Series: Followers of Jesus
Message: In the Community
Preacher: Jessyka Dooley
Reflection: Jessyka Dooley
Live Wonder: Zan Long
Live Adventure: Zan Long
Live Purpose: Kyle Smith
Editor: Becky De Oliveira
Refresh: Begin with prayer. Ask for the Holy Spirit to open your heart to new understanding and for God’s character to be revealed.
Read: Romans 16:1-16 in the English Standard Version (ESV). Note 1–3 insights or questions.
Reflect: “Let me introduce to you our sister Phoebe.” Even though things are very different for women serving in the church in many contexts currently, we can still relate to the boldness of the early Christians who followed the way of Jesus by presenting a woman as a sister—a servant of the church. I find myself hearing a faint echo from Paul’s opening statement in his letter to the Romans: “Paul, a servant of Christ Jesus, called to be an apostle, set apart for the Gospel of God” (Romans 1:1).
Maybe you’ve been introduced before. As a student, it is always a little awkward to be introduced as the “new kid” in school. As adults, we usually brace ourselves when we are introduced at a new job or volunteer position. Regardless of the circumstances, having the spotlight fixed on you can be uncomfortable.
Being introduced as a pastor, a servant of the church, a deacon, or a leader of any kind holds a certain weight. People begin to view you in a different light when you’ve made this transition to “leader.” If you happen to be a female, an additional (and extra bright) spotlight is directed toward you. We see this in our church, and we see it in our government. Whether it is in church leadership or political leadership, when a female is in the mix, the dialogue changes. She is not just another person, but something completely new, complex, and sometimes challenging to understand.
We encounter this “gap” when it comes to many things: gender, age, race, religion, etc. We create lines and barriers to categorize people and often find ourselves peeking over the walls to gain an understanding of people who are different from us. When Paul introduces Phoebe, he isn’t introducing someone from a different gender or a different geographic location (although those identifiers are mentioned). Rather, he introduces a fellow follower of Jesus. Someone who is working alongside him and the rest of the early church members. He is introducing a friend and a colleague.
As you think about yourself, what groups have you been dumped into? When someone introduces you, what defines who you are? Is it your career? Your family? Your political affiliation? Your gender? Even our religious affiliations define us and set us apart. When you are introduced, how are others encouraged to see you? Do they see your labels, or, like Phoebe, do they see you as a fellow follower of Jesus?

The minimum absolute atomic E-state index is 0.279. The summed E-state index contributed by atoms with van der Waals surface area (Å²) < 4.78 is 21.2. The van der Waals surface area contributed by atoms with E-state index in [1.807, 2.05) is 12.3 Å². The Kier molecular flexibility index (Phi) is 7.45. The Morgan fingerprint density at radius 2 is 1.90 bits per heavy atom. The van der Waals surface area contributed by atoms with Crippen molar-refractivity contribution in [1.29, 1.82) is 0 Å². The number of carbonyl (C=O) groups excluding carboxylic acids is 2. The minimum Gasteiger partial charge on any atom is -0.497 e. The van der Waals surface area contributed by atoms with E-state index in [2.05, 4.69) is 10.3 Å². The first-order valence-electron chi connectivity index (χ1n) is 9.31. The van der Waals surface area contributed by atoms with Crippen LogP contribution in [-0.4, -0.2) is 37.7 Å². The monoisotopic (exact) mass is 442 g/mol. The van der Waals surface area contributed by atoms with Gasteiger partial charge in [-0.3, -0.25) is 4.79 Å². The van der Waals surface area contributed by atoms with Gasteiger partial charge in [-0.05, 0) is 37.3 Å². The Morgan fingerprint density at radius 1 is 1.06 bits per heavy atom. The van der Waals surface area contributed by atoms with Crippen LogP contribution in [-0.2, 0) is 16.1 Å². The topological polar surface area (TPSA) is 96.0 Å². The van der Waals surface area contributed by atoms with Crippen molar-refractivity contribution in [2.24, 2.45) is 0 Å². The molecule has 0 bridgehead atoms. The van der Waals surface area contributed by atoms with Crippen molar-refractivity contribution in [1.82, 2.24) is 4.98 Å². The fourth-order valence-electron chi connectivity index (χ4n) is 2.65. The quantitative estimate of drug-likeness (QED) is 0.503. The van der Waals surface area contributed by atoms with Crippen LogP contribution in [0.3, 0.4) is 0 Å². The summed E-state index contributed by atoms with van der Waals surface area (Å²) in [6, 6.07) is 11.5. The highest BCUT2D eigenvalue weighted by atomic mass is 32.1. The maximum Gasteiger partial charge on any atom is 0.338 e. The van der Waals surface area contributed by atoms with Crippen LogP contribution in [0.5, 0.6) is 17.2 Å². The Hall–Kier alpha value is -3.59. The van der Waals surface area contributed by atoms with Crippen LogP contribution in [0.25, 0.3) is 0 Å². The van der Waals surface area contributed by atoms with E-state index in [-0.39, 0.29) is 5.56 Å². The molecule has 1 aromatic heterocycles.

Recalibrate: Have you ever been categorized? Was the experience negative or positive? Have you ever been guilty of categorizing others? What prompted you to do so?
Respond: Ask God to show you someone you can “introduce.” Introduce them for who they are in Jesus.
Research: Read “Breaking Gender Stereotypes in the Toy Box” by Perri Klass, M.D.
Remember: “Let me introduce to you our sister Phoebe. She is a deacon in the church at Cenchreae. I want you to welcome her in the Lord, as is proper for one of God’s people” (Romans 16:1-2, KNT).
Jessyka Dooley has served Boulder Adventist Church since 2015 when she first arrived as a pastoral intern. After returning to Union College in Lincoln, Nebraska, where she finished her degree, Jessyka returned as a full-time associate pastor in May of 2016. She grew up in Washington State and is a graduate of Auburn Adventist Academy. Jessyka is a dual citizen of the United States and Switzerland. She married Kiefer Dooley in October of 2018.
The Bible says, in Romans 16:1, that Phoebe was a helper. Using your child’s name say, “[Child’s name] is a helper.” Point to yourself, say “Mommy” or “Daddy,” and add “is a helper.” Help each other do things today— all the time remembering to thank your little one for helping and encouraging them to remember to thank you as well. The first sixteen verses in Romans 16 are all about thanking people for helping. Thank you for taking the time to Live Wonder with your little one today!
Have you ever been about to leave a friend and before you went asked them to say “hi” to a bunch of other kids you know they are going to see before you do? Grown-ups do this a lot! Romans 16 shows Paul doing the same thing. In this chapter, you read about all the people—men and women, family and friends, people in church and people in prison—whom Paul wants the people reading this letter to greet for him. Color in all the names Paul mentions and list why he was thankful to them.
During my senior year of college, I was sitting at a coffee shop in Lincoln, Nebraska, with my good friend Pastor Japhet De Oliveira. I was just about to become a pastor myself, and I will never forget his words to me: “What do you want to be known for?” I panicked at first because I thought he was telling me I had to become the most talented at something and become known for it. (That’s a lot of pressure!) But as his question swirled through my mind for a few weeks, I realized that wasn’t what he was saying. He was really opening my eyes to the fact that I was about to embark on a new journey, and was asking me how I wanted to spend my time along the way. What was I going to try my hardest at? What was I going to do in my new life as a pastor? Why did I misunderstand Japhet’s question? Because the world tells us to get really good at something and let that thing define you. Yet Jesus tells us to follow Him and let Him define us! How would your friends define you? Better yet, how would you define yourself? If you allow what you do and the things you are good at define to you, you will always come up empty. I have learned that it is best to be known as one of God’s people, just like sister Phoebe!